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I am using bash 4.3 [on debian jessie 8.5, kernel 3.16.7-ckt25-2].

I am opening a console window (with xfce4) or a ssh session and enter shell commands. Sometimes later, shellexpansion stops working. Example:

ls /usr/lib/u*
ls: cannot access /usr/lib/u*: No such file or directory

Opening a new session (ssh in this case) and doing the same:

ls /usr/lib/u* /usr/lib/udisks2: total 397 -rwxr-xr-x 1 root root 1328 Sep 30 2014 udisks2-inhibit* .....

I compared the BASHOPTS (in the output of set) in both sessions show any differences. This happen very often, so I have really to get rid of it. But. after digging deeper, I found an alias like this, which caused it:

alias di='set -f; /ops/tools/di'

So, my final question is: How do I come to the same result, without making the "-f" permanent (I even don't find, where this is saved). SHOPT's are not the place.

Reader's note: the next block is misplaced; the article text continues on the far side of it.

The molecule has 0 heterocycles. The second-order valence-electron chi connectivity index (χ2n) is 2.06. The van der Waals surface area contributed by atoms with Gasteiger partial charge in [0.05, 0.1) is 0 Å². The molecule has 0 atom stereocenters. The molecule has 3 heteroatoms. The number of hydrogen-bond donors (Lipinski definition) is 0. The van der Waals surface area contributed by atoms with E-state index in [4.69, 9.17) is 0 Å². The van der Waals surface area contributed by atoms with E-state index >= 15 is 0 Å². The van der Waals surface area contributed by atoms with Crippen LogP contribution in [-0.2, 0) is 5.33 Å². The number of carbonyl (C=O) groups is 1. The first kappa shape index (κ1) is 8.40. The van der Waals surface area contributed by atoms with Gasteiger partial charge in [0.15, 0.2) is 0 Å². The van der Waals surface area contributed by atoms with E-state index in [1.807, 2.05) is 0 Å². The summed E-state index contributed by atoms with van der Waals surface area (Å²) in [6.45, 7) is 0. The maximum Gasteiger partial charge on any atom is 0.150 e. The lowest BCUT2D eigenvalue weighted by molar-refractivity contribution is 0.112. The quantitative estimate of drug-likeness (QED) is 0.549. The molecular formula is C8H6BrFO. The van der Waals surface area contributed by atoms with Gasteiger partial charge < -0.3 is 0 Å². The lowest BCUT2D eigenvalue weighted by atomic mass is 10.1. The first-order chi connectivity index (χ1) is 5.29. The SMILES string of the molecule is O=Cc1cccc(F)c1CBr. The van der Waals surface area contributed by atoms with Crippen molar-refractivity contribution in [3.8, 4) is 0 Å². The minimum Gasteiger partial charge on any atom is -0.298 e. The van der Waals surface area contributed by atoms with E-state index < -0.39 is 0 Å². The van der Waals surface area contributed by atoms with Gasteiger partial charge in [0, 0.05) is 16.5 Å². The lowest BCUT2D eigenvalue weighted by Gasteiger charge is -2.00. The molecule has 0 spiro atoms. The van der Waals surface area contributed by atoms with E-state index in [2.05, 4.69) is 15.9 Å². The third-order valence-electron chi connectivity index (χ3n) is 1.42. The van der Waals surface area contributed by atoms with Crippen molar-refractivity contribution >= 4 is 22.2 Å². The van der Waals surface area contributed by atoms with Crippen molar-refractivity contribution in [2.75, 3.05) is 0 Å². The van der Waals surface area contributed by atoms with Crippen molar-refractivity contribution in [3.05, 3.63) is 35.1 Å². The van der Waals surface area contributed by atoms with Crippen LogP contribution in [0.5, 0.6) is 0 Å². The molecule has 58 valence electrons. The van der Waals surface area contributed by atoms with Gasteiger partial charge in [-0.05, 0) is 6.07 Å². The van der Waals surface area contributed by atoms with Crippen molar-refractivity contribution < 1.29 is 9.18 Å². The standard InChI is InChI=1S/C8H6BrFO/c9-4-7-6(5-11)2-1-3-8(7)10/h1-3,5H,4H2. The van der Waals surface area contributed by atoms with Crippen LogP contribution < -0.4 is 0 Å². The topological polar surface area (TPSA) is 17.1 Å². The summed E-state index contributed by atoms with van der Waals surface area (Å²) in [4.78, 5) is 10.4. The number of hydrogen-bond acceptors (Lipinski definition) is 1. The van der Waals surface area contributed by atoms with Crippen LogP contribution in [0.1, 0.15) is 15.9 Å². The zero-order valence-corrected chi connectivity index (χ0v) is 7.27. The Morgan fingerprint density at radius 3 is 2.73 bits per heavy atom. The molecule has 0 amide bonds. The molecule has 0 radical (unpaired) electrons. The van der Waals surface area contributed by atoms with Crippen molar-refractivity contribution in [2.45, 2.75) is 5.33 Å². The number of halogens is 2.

Any help, pointers or further information are really welcome!

migrated from serverfault.com Aug 10 '16 at 13:44

This question came from our site for system and network administrators.

  • Ok, thanks for the hint about superuser/unix, looks right! The 'di' is a shell script, which wraps the execution of a tool,which I want to pass wildcard-like characters without the ugly escaping. It passes all commandline arguments without any modification/expansion to an application. So, this wrapper itself 'is too late' to disable expansion with 'set -f', the caller of the wrapper has to do it. – mabra Aug 6 '16 at 2:57
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Not sure what di does, but I'd try:

alias di='set -f; /ops/tools/di; set +f'

in this case, set +f actually unsets the f [Disable file name generation (globbing).] flag.

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